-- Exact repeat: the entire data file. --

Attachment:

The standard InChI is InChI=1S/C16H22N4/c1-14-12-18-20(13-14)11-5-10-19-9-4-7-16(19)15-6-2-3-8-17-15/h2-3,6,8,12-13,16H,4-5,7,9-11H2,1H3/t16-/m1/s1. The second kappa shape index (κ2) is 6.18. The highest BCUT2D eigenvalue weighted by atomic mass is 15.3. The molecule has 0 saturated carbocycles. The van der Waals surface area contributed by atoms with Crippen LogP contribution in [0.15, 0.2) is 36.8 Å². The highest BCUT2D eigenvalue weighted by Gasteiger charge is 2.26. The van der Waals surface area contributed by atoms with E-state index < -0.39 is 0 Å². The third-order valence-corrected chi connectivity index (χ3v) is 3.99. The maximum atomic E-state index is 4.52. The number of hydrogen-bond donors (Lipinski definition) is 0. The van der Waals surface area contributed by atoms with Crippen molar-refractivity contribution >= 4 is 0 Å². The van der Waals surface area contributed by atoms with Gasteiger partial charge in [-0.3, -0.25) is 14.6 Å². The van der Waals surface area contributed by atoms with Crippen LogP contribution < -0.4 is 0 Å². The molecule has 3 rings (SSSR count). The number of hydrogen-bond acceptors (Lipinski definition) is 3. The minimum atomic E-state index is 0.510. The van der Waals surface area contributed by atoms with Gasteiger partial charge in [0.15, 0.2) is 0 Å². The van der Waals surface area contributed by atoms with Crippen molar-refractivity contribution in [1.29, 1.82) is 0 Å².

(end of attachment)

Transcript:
The standard InChI is InChI=1S/C16H22N4/c1-14-12-18-20(13-14)11-5-10-19-9-4-7-16(19)15-6-2-3-8-17-15/h2-3,6,8,12-13,16H,4-5,7,9-11H2,1H3/t16-/m1/s1. The second kappa shape index (κ2) is 6.18. The highest BCUT2D eigenvalue weighted by atomic mass is 15.3. The molecule has 0 saturated carbocycles. The van der Waals surface area contributed by atoms with Crippen LogP contribution in [0.15, 0.2) is 36.8 Å². The highest BCUT2D eigenvalue weighted by Gasteiger charge is 2.26. The van der Waals surface area contributed by atoms with E-state index < -0.39 is 0 Å². The third-order valence-corrected chi connectivity index (χ3v) is 3.99. The maximum atomic E-state index is 4.52. The number of hydrogen-bond donors (Lipinski definition) is 0. The van der Waals surface area contributed by atoms with Crippen molar-refractivity contribution >= 4 is 0 Å². The van der Waals surface area contributed by atoms with Gasteiger partial charge in [-0.3, -0.25) is 14.6 Å². The van der Waals surface area contributed by atoms with Crippen LogP contribution < -0.4 is 0 Å². The molecule has 3 rings (SSSR count). The number of hydrogen-bond acceptors (Lipinski definition) is 3. The minimum atomic E-state index is 0.510. The van der Waals surface area contributed by atoms with Gasteiger partial charge in [0.15, 0.2) is 0 Å². The van der Waals surface area contributed by atoms with Crippen molar-refractivity contribution in [1.29, 1.82) is 0 Å².